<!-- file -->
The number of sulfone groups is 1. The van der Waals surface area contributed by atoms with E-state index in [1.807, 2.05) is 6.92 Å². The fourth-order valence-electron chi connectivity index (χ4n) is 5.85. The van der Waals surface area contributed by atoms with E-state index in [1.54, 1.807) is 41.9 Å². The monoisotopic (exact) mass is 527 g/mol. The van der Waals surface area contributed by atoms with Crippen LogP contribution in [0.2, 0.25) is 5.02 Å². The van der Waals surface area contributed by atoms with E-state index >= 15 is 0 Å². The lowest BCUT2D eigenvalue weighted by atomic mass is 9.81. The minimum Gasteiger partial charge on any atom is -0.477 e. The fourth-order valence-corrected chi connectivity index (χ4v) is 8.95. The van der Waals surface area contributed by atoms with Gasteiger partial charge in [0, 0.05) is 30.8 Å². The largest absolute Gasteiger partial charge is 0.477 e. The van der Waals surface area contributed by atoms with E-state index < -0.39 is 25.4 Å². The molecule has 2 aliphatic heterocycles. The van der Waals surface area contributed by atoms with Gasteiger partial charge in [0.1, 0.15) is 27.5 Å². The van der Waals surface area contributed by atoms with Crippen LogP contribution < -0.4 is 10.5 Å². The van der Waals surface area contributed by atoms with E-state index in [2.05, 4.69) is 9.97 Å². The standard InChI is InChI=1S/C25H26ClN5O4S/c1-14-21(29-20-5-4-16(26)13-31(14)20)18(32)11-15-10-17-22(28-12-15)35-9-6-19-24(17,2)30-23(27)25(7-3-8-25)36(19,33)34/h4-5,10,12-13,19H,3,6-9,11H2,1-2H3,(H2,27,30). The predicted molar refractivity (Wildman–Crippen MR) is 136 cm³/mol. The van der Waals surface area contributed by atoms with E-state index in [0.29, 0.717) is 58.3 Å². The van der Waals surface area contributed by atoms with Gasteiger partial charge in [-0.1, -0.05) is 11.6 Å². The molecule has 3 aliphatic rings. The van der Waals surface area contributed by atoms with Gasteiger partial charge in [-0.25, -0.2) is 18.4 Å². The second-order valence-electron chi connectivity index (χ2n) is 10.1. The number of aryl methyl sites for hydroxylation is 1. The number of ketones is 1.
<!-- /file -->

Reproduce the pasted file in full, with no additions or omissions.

The number of sulfone groups is 1. The van der Waals surface area contributed by atoms with E-state index in [1.807, 2.05) is 6.92 Å². The fourth-order valence-electron chi connectivity index (χ4n) is 5.85. The van der Waals surface area contributed by atoms with E-state index in [1.54, 1.807) is 41.9 Å². The monoisotopic (exact) mass is 527 g/mol. The van der Waals surface area contributed by atoms with Crippen LogP contribution in [0.2, 0.25) is 5.02 Å². The van der Waals surface area contributed by atoms with E-state index >= 15 is 0 Å². The lowest BCUT2D eigenvalue weighted by atomic mass is 9.81. The minimum Gasteiger partial charge on any atom is -0.477 e. The fourth-order valence-corrected chi connectivity index (χ4v) is 8.95. The van der Waals surface area contributed by atoms with Gasteiger partial charge in [0, 0.05) is 30.8 Å². The largest absolute Gasteiger partial charge is 0.477 e. The van der Waals surface area contributed by atoms with E-state index < -0.39 is 25.4 Å². The molecule has 2 aliphatic heterocycles. The van der Waals surface area contributed by atoms with Gasteiger partial charge in [0.1, 0.15) is 27.5 Å². The van der Waals surface area contributed by atoms with Crippen LogP contribution < -0.4 is 10.5 Å². The van der Waals surface area contributed by atoms with E-state index in [2.05, 4.69) is 9.97 Å². The standard InChI is InChI=1S/C25H26ClN5O4S/c1-14-21(29-20-5-4-16(26)13-31(14)20)18(32)11-15-10-17-22(28-12-15)35-9-6-19-24(17,2)30-23(27)25(7-3-8-25)36(19,33)34/h4-5,10,12-13,19H,3,6-9,11H2,1-2H3,(H2,27,30). The predicted molar refractivity (Wildman–Crippen MR) is 136 cm³/mol. The van der Waals surface area contributed by atoms with E-state index in [0.29, 0.717) is 58.3 Å². The van der Waals surface area contributed by atoms with Gasteiger partial charge in [-0.1, -0.05) is 11.6 Å². The molecule has 3 aliphatic rings. The van der Waals surface area contributed by atoms with Gasteiger partial charge in [-0.25, -0.2) is 18.4 Å². The second-order valence-electron chi connectivity index (χ2n) is 10.1. The number of aryl methyl sites for hydroxylation is 1. The number of ketones is 1.